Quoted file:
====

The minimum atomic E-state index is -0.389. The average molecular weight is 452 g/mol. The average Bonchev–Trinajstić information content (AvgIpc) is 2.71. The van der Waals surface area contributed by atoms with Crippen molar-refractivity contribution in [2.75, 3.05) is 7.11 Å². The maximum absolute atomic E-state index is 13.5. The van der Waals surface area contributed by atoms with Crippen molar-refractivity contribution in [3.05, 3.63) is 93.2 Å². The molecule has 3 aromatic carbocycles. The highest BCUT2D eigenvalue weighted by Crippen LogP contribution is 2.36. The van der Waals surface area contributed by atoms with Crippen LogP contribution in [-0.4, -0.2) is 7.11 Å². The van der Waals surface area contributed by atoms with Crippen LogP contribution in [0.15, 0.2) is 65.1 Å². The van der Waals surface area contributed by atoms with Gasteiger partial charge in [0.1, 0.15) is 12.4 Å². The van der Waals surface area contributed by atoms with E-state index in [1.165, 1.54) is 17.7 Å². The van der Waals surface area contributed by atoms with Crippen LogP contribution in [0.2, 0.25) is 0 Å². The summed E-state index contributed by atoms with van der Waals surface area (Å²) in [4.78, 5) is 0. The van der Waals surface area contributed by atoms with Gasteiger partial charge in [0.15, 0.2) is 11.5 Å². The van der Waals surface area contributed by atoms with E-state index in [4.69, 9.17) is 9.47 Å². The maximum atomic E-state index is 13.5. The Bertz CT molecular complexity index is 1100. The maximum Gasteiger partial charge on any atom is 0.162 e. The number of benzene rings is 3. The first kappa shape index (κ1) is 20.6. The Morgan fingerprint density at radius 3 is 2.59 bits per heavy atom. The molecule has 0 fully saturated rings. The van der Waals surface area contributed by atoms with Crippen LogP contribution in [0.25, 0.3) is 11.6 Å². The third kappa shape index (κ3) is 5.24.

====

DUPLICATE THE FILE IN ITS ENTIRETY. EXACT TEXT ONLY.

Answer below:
The minimum atomic E-state index is -0.389. The average molecular weight is 452 g/mol. The average Bonchev–Trinajstić information content (AvgIpc) is 2.71. The van der Waals surface area contributed by atoms with Crippen molar-refractivity contribution in [2.75, 3.05) is 7.11 Å². The maximum absolute atomic E-state index is 13.5. The van der Waals surface area contributed by atoms with Crippen molar-refractivity contribution in [3.05, 3.63) is 93.2 Å². The molecule has 3 aromatic carbocycles. The highest BCUT2D eigenvalue weighted by Crippen LogP contribution is 2.36. The van der Waals surface area contributed by atoms with Crippen LogP contribution in [-0.4, -0.2) is 7.11 Å². The van der Waals surface area contributed by atoms with Crippen LogP contribution in [0.15, 0.2) is 65.1 Å². The van der Waals surface area contributed by atoms with Gasteiger partial charge in [0.1, 0.15) is 12.4 Å². The van der Waals surface area contributed by atoms with E-state index in [1.165, 1.54) is 17.7 Å². The van der Waals surface area contributed by atoms with Crippen LogP contribution in [0.2, 0.25) is 0 Å². The summed E-state index contributed by atoms with van der Waals surface area (Å²) in [4.78, 5) is 0. The van der Waals surface area contributed by atoms with Gasteiger partial charge in [0.15, 0.2) is 11.5 Å². The van der Waals surface area contributed by atoms with E-state index in [4.69, 9.17) is 9.47 Å². The maximum atomic E-state index is 13.5. The Bertz CT molecular complexity index is 1100. The maximum Gasteiger partial charge on any atom is 0.162 e. The number of benzene rings is 3. The first kappa shape index (κ1) is 20.6. The Morgan fingerprint density at radius 3 is 2.59 bits per heavy atom. The molecule has 0 fully saturated rings. The van der Waals surface area contributed by atoms with Crippen LogP contribution in [0.25, 0.3) is 11.6 Å². The third kappa shape index (κ3) is 5.24.